Tongue Weakness and Somatosensory Disturbance Following Oral Endotracheal Extubation

Han Su, Tzu Yu Hsiao, Shih Chi Ku, Tyng Guey Wang, Jang Jaer Lee, Wen Chii Tzeng, Guan-Hua Huang, Cheryl Chia Hui Chen*


研究成果: Article同行評審

16 引文 斯高帕斯(Scopus)


The tongue plays important roles in mastication, swallowing, and speech, but its sensorimotor function might be affected by endotracheal intubation. The objective of this pilot study was to describe disturbances in the sensorimotor functions of the tongue over 14 days following oral endotracheal extubation. We examined 30 post-extubated patients who had prolonged (≥48 h) oral endotracheal intubation from six medical intensive care units. Another 36 patients were recruited and examined from dental and geriatric outpatient clinics served as a comparison group. Tongue strength was measured by the Iowa Oral Performance Instrument. Sensory disturbance of the tongue was measured by evaluating light touch sensation, oral stereognosis, and two-point discrimination with standardized protocols. Measurements were taken at three time points (within 48 h, and 7 and 14 days post-extubation) for patients with oral intubation but only once for the comparison group. The results show that independent of age, gender, tobacco used, and comorbidities, tongue strength was lower and its sensory functions were more impaired in patients who had oral intubation than in the comparison group. Sensory disturbances of the tongue gradually recovered, taking 14 days to be comparable with the comparison group, while weakness of the tongue persisted. In conclusion, patients with oral endotracheal intubation had weakness and somatosensory disturbances of the tongue lasting at least 14 days from extubation but whether is caused by intubation and whether is contributed to postextubation dysphagia should be further investigated.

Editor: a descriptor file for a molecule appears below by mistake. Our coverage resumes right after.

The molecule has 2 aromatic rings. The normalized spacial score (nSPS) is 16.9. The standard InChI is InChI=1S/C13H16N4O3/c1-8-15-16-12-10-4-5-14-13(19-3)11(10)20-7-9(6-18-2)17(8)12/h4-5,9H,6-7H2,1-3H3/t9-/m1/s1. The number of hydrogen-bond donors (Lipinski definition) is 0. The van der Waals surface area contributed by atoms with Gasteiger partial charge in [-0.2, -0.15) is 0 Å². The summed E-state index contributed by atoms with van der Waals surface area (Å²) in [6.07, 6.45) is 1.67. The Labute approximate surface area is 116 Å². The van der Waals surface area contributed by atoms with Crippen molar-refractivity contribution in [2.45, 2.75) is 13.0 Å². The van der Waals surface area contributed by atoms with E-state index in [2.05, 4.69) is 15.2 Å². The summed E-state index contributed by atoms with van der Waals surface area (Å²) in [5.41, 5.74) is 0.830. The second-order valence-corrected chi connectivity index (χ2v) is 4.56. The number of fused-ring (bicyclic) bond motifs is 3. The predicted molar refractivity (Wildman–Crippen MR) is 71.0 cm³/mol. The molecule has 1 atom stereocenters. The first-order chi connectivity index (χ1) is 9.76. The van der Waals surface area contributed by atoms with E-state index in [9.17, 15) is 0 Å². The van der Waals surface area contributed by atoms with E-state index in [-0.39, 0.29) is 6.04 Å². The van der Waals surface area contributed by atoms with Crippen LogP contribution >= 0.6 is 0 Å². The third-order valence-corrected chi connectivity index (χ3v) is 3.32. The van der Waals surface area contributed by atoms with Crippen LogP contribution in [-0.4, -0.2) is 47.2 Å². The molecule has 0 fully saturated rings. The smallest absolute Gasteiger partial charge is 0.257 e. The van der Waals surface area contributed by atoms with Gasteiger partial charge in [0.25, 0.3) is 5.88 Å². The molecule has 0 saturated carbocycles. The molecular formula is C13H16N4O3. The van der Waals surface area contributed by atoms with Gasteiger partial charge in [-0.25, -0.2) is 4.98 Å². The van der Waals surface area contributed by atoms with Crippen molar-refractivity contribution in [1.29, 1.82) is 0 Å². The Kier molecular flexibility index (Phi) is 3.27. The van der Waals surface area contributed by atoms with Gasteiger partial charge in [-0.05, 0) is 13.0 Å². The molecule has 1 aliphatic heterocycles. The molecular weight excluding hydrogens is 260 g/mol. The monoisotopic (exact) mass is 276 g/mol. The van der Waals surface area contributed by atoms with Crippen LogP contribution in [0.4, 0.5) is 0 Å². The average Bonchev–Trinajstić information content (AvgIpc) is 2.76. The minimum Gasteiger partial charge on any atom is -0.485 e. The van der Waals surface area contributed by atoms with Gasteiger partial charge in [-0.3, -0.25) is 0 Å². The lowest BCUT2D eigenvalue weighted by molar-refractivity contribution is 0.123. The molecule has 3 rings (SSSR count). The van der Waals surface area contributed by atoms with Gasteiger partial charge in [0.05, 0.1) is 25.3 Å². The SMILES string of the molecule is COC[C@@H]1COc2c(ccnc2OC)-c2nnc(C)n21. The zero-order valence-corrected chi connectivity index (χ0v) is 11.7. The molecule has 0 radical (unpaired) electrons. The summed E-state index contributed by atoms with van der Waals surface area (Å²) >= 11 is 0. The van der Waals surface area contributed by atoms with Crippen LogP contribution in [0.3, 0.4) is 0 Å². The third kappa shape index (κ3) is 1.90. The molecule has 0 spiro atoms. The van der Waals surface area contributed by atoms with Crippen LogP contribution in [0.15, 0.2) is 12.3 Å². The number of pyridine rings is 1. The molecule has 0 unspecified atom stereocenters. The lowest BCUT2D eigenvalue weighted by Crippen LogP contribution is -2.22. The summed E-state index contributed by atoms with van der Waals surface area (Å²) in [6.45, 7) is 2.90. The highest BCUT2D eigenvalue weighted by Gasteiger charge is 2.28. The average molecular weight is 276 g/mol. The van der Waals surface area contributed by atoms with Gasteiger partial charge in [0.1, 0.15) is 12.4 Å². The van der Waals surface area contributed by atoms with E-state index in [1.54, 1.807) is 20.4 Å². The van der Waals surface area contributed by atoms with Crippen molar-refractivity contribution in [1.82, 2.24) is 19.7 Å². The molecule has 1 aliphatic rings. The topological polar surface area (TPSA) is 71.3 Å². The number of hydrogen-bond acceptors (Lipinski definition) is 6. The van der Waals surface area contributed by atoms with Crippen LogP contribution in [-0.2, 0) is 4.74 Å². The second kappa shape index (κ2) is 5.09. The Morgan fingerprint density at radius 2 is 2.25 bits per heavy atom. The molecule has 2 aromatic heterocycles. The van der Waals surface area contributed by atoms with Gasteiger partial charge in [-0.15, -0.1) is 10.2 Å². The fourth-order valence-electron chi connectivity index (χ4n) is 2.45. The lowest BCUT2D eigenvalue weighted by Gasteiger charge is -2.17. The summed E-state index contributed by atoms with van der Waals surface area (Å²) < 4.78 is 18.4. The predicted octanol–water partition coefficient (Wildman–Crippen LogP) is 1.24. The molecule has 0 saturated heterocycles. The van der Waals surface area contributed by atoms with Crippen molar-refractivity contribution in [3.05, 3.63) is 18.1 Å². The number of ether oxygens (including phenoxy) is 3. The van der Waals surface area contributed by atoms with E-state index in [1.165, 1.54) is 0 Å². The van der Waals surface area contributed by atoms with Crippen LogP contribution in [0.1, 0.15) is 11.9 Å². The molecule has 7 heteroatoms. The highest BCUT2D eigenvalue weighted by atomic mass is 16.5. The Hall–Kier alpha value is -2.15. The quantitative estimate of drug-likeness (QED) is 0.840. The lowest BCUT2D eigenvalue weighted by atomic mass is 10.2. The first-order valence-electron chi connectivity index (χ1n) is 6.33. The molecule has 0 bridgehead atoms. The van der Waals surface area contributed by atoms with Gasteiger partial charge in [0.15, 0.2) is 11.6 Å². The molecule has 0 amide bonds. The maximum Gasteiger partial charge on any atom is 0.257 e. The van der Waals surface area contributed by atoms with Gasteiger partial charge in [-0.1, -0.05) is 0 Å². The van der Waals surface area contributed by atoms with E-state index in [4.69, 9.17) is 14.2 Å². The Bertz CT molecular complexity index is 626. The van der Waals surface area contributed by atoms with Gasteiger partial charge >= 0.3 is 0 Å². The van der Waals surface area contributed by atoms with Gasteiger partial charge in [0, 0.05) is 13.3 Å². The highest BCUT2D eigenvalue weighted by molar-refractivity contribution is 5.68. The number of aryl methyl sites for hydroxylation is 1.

頁(從 - 到)188-195
出版狀態Published - 28 4月 2015


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